RockPro64 was the most aggressively priced of the lot as it was expected to launch for about $60. The good news is that Pine 64 is now selling the first production batch for $59.99 (2GB RAM) or $79.99 (4GB RAM). The less good news is that software is still being worked on so the company only recommends it for early adapters and developers.
- SoC – Rockchip RK3399 hexa-core processor with 2x ARM Cortex A72 cores up to 2.0 GHz, 4x Cortex A53 cores, and an Arm Mali-T860 MP4 GPU
- System Memory – 2 or 4 GB LPDDR4, dual channel
- Storage – eMMC flash module (up to 128 GB), micro SD card (bootable), 128 Mbit SPI flash
- Video Output & Display Interfaces
- HDMI 2.0 output
- eDP connector
- MIPI DSI connector + TP connector + backlight supply
- DisplayPort via USB type C
- Audio – ES8316 Audio Codec; Headphone/MIC jack
- Connectivity – Gigabit Ethernet, SDIO socket for optional 802.11ac WiFi and Bluetooth 4.1 LE module
- USB – 2x USB 2.0 host ports, 1x USB 3.0 port, 1x USB 3.0 type C port with DisplayPort Alt-mode
- Camera – Parallel CSI, 2x MIPI CSI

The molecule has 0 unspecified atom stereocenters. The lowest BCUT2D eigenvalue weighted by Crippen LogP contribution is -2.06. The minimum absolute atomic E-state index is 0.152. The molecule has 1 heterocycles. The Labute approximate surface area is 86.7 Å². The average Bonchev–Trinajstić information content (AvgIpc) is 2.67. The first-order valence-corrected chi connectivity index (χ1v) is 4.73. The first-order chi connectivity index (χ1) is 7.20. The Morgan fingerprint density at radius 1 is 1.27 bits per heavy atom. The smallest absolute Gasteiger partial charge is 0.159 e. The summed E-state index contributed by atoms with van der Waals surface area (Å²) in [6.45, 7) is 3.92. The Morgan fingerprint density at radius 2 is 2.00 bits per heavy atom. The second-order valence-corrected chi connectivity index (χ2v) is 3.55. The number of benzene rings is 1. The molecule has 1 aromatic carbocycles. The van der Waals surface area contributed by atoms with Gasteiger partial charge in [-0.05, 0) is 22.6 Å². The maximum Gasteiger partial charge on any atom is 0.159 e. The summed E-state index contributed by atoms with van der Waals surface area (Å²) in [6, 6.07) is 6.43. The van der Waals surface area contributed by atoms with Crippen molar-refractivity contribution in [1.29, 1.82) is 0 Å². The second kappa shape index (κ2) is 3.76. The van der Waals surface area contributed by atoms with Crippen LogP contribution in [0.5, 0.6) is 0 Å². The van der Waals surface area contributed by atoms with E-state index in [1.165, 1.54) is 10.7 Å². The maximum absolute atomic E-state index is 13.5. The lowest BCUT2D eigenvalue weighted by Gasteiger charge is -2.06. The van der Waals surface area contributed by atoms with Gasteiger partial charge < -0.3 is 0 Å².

- Debugging – 3-pin serial header
- PI-2 Bus 40-pin GPIO header (I2C/SPI/I2S/UARTs/GPIOs)
- PCIe x4 open ended slot
- Misc – Heatsink mounting holes + fan header, Power/Reset/Recovery buttons, IR receiver
- Power Supply – 12V DC input via power barrel jack (12V/3A recommended for most case. 12V/5A may be needed for power hungry PCIe card)
- Dimensions – 133mm x 80mm x 19mm (Same as Pine64 board)
I could not find documentation nor firmware images yet, but I’ve been told that Rock64 images (Debian, Ubuntu, Android, etc..) work with some tweaks such as updated Device Tree (.dts) file. The boards are expected to ship in the first week of May, so we should have more clarity about available firmware images at that time.
The boards do not ship with all accessories by default so you may want to add the heatsink ($2.99) a power supply ($8.99 to $11.99), and optionally the wireless module ($14.99), as well as PCIe card to connect two SATA drivers ($9.99), or an M.2 NVMe SSD ($5.99).